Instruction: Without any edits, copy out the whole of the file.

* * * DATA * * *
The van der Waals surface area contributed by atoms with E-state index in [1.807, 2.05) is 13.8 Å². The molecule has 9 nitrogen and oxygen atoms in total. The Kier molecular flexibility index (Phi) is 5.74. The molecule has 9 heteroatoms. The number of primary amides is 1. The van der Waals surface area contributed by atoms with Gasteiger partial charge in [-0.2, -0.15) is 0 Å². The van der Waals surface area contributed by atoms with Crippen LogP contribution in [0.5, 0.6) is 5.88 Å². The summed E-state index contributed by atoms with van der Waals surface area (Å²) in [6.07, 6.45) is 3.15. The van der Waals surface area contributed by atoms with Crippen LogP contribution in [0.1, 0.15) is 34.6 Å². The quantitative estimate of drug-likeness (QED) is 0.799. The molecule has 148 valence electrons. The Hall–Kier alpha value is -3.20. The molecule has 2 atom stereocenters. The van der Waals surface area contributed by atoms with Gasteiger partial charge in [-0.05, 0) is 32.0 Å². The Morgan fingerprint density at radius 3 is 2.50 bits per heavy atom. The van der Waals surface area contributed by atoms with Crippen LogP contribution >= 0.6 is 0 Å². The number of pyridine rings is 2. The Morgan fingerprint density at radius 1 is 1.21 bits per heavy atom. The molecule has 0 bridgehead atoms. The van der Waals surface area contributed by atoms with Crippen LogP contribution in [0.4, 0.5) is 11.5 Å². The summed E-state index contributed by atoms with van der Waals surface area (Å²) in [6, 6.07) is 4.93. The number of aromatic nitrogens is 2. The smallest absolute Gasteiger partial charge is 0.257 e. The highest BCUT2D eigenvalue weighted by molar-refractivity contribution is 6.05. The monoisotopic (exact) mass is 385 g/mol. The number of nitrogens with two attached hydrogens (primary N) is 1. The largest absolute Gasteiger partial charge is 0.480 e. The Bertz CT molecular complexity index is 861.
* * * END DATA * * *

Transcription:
The van der Waals surface area contributed by atoms with E-state index in [1.807, 2.05) is 13.8 Å². The molecule has 9 nitrogen and oxygen atoms in total. The Kier molecular flexibility index (Phi) is 5.74. The molecule has 9 heteroatoms. The number of primary amides is 1. The van der Waals surface area contributed by atoms with Gasteiger partial charge in [-0.2, -0.15) is 0 Å². The van der Waals surface area contributed by atoms with Crippen LogP contribution in [0.5, 0.6) is 5.88 Å². The summed E-state index contributed by atoms with van der Waals surface area (Å²) in [6.07, 6.45) is 3.15. The van der Waals surface area contributed by atoms with Crippen LogP contribution in [0.1, 0.15) is 34.6 Å². The quantitative estimate of drug-likeness (QED) is 0.799. The molecule has 148 valence electrons. The Hall–Kier alpha value is -3.20. The molecule has 2 atom stereocenters. The van der Waals surface area contributed by atoms with Gasteiger partial charge in [-0.05, 0) is 32.0 Å². The Morgan fingerprint density at radius 3 is 2.50 bits per heavy atom. The van der Waals surface area contributed by atoms with Crippen LogP contribution >= 0.6 is 0 Å². The number of pyridine rings is 2. The Morgan fingerprint density at radius 1 is 1.21 bits per heavy atom. The molecule has 0 bridgehead atoms. The van der Waals surface area contributed by atoms with Crippen LogP contribution in [0.4, 0.5) is 11.5 Å². The summed E-state index contributed by atoms with van der Waals surface area (Å²) in [6, 6.07) is 4.93. The number of aromatic nitrogens is 2. The smallest absolute Gasteiger partial charge is 0.257 e. The highest BCUT2D eigenvalue weighted by molar-refractivity contribution is 6.05. The monoisotopic (exact) mass is 385 g/mol. The number of nitrogens with two attached hydrogens (primary N) is 1. The largest absolute Gasteiger partial charge is 0.480 e. The Bertz CT molecular complexity index is 861.